INN: What about the metallurgical results you put out in May? I know you are looking at different sizes, so what is important for investors to note there?
ET: We are. It is really remarkable how size insensitive the Coffee ores really demonstrated to be, so that is very helpful. As investors may recall, in our PEA we wanted to be conservative, so we included three different stages of crushing. The final mine plan is not likely to require that, so that will be helpfu. And we will be of course, communicating more on that as we get closer to releasing the study itself. So we are working to work out optimum sizing right now – we actually haven’t decided on a final crush size – but we are pretty confident we won’t need three stages of crushing.
INN: That is good news.
ET: That is great news, yeah.
INN: So you obviously have quite a lot of industry experience. What do you think is the most difficult part about bringing a mine from exploration to development and into production?
ET: You know, so much of it is just about hitting the cycle at the right time. I have watched, really good companies with great projects struggle in the current market environment because they need cash now. We’ve been fortunate that the big fundraising to build this project is still a ways off.
So our strategy has been to continue to de-risk the project [and] get it through the next stages of development. Beyond feasibility, we have about 24 months of permitting, and that means that our project ultimately will be shovel ready in the second quarter of 2018. That is our current aspiration. So that has given us a little bit of breathing room to think about that bigger financing coming down the path. But obviously, we are very hopeful that the market does turn and that financing opportunities do increase.
INN: I’m glad you mentioned 2018 because I also wanted to ask about the permitting timeline. I have gleaned that permitting in the Yukon that can take longer than expected sometimes. Is that something that worries you for Coffee?
ET: It can. On the other hand it is a very predictable and transparent regime. I think our team has been looking hard at the track record of permitting mines in the Yukon and specifically at different projects that have been through the process in recent years, so I think we have gleaned a lot. We have learned a lot and the Yukon is a small place. People are very willing to help. So there are a lot of learnings there, and the government recognizes that Coffee is a project that works and delivers margin. They need producing mines in their district. They have certainly reached out to us and have asked what they can do to facilitate, so I think we are in good shape.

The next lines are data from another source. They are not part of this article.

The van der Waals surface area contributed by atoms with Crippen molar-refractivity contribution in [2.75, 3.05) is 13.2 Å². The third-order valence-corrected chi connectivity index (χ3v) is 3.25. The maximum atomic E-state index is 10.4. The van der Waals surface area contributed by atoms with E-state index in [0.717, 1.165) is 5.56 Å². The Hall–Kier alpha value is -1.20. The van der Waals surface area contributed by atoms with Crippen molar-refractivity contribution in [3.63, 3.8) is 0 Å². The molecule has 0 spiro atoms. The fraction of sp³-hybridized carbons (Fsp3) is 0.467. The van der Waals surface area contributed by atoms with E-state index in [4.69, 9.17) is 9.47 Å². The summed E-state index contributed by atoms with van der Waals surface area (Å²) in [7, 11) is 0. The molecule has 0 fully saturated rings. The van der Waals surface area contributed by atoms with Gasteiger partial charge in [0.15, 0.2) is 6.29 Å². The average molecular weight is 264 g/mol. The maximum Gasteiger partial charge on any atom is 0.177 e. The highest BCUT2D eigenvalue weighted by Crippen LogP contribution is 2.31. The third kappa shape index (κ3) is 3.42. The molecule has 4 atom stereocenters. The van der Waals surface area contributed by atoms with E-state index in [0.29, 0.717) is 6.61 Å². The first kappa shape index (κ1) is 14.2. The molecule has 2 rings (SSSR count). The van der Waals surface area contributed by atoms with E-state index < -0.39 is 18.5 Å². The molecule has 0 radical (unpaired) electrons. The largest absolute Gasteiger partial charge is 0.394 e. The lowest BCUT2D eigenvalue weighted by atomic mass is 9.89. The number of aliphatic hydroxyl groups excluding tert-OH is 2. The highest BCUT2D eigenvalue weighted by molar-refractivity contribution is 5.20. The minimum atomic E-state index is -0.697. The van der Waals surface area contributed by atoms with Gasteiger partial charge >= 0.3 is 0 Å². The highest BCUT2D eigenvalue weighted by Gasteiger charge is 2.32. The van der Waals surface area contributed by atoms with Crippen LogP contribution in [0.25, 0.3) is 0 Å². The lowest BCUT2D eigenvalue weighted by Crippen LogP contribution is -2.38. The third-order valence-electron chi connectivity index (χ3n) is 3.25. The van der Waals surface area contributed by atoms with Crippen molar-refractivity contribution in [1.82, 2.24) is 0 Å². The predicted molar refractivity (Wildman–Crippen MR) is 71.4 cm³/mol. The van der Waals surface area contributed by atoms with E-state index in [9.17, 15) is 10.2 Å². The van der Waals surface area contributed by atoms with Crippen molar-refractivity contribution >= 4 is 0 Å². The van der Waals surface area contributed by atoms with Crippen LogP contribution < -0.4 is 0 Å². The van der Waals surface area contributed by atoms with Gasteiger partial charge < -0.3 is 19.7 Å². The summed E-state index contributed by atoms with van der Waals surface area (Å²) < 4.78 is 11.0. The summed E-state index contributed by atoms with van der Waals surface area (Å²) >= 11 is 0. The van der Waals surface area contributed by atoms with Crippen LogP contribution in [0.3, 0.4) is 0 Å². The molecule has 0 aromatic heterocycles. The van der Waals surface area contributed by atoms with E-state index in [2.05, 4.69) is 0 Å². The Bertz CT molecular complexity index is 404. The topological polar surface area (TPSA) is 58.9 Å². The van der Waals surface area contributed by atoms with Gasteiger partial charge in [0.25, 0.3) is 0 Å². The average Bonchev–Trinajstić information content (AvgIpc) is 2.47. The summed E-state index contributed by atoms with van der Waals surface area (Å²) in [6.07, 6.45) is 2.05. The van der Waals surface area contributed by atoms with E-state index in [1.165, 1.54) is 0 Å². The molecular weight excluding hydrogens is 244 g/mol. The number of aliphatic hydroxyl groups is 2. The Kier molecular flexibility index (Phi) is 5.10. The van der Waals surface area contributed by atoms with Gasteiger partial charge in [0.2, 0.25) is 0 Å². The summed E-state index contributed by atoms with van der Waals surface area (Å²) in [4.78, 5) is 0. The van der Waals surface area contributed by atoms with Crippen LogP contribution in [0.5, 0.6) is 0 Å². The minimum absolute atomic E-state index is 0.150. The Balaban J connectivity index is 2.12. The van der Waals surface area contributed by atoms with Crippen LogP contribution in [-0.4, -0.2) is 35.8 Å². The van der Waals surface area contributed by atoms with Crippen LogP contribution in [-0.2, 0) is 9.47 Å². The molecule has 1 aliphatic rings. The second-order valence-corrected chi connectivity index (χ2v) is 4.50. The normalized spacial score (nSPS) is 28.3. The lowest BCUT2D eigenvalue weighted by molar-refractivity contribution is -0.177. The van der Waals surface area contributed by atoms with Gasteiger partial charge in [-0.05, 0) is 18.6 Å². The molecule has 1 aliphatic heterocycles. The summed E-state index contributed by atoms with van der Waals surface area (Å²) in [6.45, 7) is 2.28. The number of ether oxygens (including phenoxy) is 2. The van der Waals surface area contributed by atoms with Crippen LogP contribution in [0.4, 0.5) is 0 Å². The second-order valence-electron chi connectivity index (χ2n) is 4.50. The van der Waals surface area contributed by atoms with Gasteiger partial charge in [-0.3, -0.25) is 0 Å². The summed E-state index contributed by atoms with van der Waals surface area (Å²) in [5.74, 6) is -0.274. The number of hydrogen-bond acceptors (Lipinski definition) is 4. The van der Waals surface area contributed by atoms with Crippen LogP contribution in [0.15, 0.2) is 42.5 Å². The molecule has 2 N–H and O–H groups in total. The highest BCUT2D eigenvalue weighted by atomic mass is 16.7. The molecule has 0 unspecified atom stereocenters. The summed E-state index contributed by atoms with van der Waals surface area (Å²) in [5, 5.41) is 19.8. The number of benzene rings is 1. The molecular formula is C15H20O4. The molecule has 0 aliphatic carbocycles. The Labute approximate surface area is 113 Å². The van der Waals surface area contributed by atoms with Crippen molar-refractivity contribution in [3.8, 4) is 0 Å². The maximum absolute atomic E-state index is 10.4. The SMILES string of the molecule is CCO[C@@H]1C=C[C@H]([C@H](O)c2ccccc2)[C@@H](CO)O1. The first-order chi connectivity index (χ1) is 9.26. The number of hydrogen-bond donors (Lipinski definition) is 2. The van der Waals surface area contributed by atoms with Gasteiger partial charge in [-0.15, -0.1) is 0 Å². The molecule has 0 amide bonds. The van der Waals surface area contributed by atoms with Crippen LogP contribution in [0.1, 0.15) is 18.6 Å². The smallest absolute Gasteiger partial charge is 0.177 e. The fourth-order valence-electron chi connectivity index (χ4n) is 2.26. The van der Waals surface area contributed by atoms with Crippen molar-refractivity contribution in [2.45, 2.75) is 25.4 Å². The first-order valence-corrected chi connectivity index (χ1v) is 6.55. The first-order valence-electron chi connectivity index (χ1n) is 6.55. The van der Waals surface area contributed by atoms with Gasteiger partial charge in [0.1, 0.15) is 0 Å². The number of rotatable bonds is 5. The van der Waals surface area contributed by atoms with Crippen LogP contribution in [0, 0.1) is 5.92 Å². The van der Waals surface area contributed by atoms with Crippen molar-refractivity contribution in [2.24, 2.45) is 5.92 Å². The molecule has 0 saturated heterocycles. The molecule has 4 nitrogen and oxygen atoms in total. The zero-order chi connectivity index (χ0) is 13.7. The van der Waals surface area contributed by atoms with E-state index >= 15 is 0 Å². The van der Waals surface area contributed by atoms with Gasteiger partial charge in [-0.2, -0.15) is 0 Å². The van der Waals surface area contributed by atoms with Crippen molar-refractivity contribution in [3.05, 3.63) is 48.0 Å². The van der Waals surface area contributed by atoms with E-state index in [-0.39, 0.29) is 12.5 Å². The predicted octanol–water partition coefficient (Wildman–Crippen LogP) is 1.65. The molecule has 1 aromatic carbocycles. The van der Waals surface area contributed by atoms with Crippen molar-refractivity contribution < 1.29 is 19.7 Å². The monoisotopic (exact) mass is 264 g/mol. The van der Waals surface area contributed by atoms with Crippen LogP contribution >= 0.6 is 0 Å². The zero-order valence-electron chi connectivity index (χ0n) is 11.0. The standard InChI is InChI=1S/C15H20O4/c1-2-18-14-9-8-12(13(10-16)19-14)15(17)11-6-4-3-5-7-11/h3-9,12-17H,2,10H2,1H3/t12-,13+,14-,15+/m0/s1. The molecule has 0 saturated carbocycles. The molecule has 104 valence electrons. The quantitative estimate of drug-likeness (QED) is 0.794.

We think 24 months is a reasonable estimate based on the feedback we’ve got from regulators and from discussing with other proponents on their experiences. And we have a very strong team that has permitted many mines in northern Canada before, so we are feeling very confident about the skills that we bring to the table.

INN: On that note, just one final question. What else can investors look forward to as you move towards completing the feasibility study in early 2016?
ET: We always like to emphasize – and being a geologist, I do always tend to get focused on this, but it is really important to remember, particularly with Coffee – while we have scoped our first mining opportunity, this is a brand new gold district. We’ve got numerous untested, high-tenor gold and soil anomalies that we have yet to drill and explore. So we are looking forward to an opportunity to get back and to do some additional exploration. This is not the kind of market that is really paying for exploration, but we are well set up with the camp on-site and we think we can be very cost effective and we can stretch those exploration dollars. And we’ve got lots of exciting targets to get out there and evaluate in the coming months and years.
INN: That sounds exciting. Thank you for joining me Eira.
ET: Thank you so much for having me.
Securities Disclosure: I, Teresa Matich, hold no direct investment interest in any company mentioned in this article.
Editorial Disclosure: The Investing News Network does not guarantee the accuracy or thoroughness of the information reported in the interviews it conducts. The opinions expressed in these interviews do not reflect the opinions of the Investing News Network and do not constitute investment advice. All readers are encouraged to perform their own due diligence.